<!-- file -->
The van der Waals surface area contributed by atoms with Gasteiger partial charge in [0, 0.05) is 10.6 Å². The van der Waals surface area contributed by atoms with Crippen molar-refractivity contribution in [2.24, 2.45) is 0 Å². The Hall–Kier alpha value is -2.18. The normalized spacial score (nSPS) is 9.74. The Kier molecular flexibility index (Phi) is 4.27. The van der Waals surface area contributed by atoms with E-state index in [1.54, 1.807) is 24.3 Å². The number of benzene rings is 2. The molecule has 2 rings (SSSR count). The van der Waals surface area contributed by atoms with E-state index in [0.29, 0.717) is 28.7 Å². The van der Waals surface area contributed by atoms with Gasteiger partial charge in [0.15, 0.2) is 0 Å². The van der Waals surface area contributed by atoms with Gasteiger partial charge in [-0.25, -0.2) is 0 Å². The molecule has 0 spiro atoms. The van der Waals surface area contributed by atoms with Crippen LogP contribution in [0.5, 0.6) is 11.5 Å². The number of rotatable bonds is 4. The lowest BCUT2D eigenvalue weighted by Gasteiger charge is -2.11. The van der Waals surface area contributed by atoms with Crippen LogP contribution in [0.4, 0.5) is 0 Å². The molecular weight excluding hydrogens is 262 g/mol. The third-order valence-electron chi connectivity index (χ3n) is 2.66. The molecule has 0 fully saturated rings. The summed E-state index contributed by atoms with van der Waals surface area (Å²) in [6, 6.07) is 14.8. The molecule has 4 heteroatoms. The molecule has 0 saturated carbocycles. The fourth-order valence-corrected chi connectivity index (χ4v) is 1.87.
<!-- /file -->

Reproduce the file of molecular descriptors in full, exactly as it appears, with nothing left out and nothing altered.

The van der Waals surface area contributed by atoms with Gasteiger partial charge in [0, 0.05) is 10.6 Å². The van der Waals surface area contributed by atoms with Crippen molar-refractivity contribution in [2.24, 2.45) is 0 Å². The Hall–Kier alpha value is -2.18. The normalized spacial score (nSPS) is 9.74. The Kier molecular flexibility index (Phi) is 4.27. The van der Waals surface area contributed by atoms with E-state index in [1.54, 1.807) is 24.3 Å². The number of benzene rings is 2. The molecule has 2 rings (SSSR count). The van der Waals surface area contributed by atoms with E-state index in [0.29, 0.717) is 28.7 Å². The van der Waals surface area contributed by atoms with Gasteiger partial charge in [0.15, 0.2) is 0 Å². The van der Waals surface area contributed by atoms with Gasteiger partial charge in [-0.25, -0.2) is 0 Å². The molecule has 0 spiro atoms. The van der Waals surface area contributed by atoms with Crippen LogP contribution in [0.5, 0.6) is 11.5 Å². The number of rotatable bonds is 4. The lowest BCUT2D eigenvalue weighted by Gasteiger charge is -2.11. The van der Waals surface area contributed by atoms with Crippen LogP contribution in [0.4, 0.5) is 0 Å². The molecular weight excluding hydrogens is 262 g/mol. The third-order valence-electron chi connectivity index (χ3n) is 2.66. The molecule has 0 fully saturated rings. The summed E-state index contributed by atoms with van der Waals surface area (Å²) in [6, 6.07) is 14.8. The molecule has 4 heteroatoms. The molecule has 0 saturated carbocycles. The fourth-order valence-corrected chi connectivity index (χ4v) is 1.87.